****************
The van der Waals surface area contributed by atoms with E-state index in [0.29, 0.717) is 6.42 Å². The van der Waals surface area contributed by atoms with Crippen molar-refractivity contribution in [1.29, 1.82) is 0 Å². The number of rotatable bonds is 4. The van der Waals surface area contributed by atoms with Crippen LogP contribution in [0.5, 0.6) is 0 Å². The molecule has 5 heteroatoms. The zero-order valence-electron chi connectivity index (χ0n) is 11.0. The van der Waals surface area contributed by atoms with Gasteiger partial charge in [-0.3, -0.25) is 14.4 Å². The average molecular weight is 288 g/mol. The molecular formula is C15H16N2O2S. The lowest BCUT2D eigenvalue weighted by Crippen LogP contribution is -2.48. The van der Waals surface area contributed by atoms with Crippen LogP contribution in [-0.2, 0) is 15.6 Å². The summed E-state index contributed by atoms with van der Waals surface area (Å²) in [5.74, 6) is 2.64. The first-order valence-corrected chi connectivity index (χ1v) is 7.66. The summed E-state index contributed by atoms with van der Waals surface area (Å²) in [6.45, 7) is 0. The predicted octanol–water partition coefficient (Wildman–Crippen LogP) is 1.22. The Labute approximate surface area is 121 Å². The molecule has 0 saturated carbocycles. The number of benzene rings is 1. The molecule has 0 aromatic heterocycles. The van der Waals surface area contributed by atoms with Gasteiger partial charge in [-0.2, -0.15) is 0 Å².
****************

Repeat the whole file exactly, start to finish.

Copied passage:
The van der Waals surface area contributed by atoms with E-state index in [0.29, 0.717) is 6.42 Å². The van der Waals surface area contributed by atoms with Crippen molar-refractivity contribution in [1.29, 1.82) is 0 Å². The number of rotatable bonds is 4. The van der Waals surface area contributed by atoms with Crippen LogP contribution in [0.5, 0.6) is 0 Å². The molecule has 5 heteroatoms. The zero-order valence-electron chi connectivity index (χ0n) is 11.0. The van der Waals surface area contributed by atoms with Gasteiger partial charge in [-0.3, -0.25) is 14.4 Å². The average molecular weight is 288 g/mol. The molecular formula is C15H16N2O2S. The lowest BCUT2D eigenvalue weighted by Crippen LogP contribution is -2.48. The van der Waals surface area contributed by atoms with Crippen LogP contribution in [-0.2, 0) is 15.6 Å². The summed E-state index contributed by atoms with van der Waals surface area (Å²) in [5.74, 6) is 2.64. The first-order valence-corrected chi connectivity index (χ1v) is 7.66. The summed E-state index contributed by atoms with van der Waals surface area (Å²) in [6.45, 7) is 0. The predicted octanol–water partition coefficient (Wildman–Crippen LogP) is 1.22. The Labute approximate surface area is 121 Å². The molecule has 0 saturated carbocycles. The number of benzene rings is 1. The molecule has 0 aromatic heterocycles. The van der Waals surface area contributed by atoms with Gasteiger partial charge in [-0.2, -0.15) is 0 Å².